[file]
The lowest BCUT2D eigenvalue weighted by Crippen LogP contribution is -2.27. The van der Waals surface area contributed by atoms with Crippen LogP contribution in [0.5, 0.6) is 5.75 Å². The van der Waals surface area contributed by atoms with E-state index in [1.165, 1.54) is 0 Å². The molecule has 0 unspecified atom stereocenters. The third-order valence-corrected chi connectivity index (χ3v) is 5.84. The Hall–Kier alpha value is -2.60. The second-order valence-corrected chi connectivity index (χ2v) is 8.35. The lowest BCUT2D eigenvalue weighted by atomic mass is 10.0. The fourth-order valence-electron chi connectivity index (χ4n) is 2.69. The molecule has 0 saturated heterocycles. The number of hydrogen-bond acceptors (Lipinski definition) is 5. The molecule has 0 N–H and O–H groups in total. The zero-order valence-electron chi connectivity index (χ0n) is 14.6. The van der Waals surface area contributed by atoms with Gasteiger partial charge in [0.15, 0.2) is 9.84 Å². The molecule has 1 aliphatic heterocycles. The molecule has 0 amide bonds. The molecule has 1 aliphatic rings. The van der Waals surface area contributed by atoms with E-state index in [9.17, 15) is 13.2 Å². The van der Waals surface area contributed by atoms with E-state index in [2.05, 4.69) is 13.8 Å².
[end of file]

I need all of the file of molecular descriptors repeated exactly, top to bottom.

The lowest BCUT2D eigenvalue weighted by Crippen LogP contribution is -2.27. The van der Waals surface area contributed by atoms with Crippen LogP contribution in [0.5, 0.6) is 5.75 Å². The van der Waals surface area contributed by atoms with E-state index in [1.165, 1.54) is 0 Å². The molecule has 0 unspecified atom stereocenters. The third-order valence-corrected chi connectivity index (χ3v) is 5.84. The Hall–Kier alpha value is -2.60. The second-order valence-corrected chi connectivity index (χ2v) is 8.35. The lowest BCUT2D eigenvalue weighted by atomic mass is 10.0. The fourth-order valence-electron chi connectivity index (χ4n) is 2.69. The molecule has 0 saturated heterocycles. The number of hydrogen-bond acceptors (Lipinski definition) is 5. The molecule has 0 N–H and O–H groups in total. The zero-order valence-electron chi connectivity index (χ0n) is 14.6. The van der Waals surface area contributed by atoms with Gasteiger partial charge in [0.15, 0.2) is 9.84 Å². The molecule has 1 aliphatic heterocycles. The molecule has 0 amide bonds. The molecule has 1 aliphatic rings. The van der Waals surface area contributed by atoms with E-state index in [9.17, 15) is 13.2 Å². The van der Waals surface area contributed by atoms with E-state index in [2.05, 4.69) is 13.8 Å².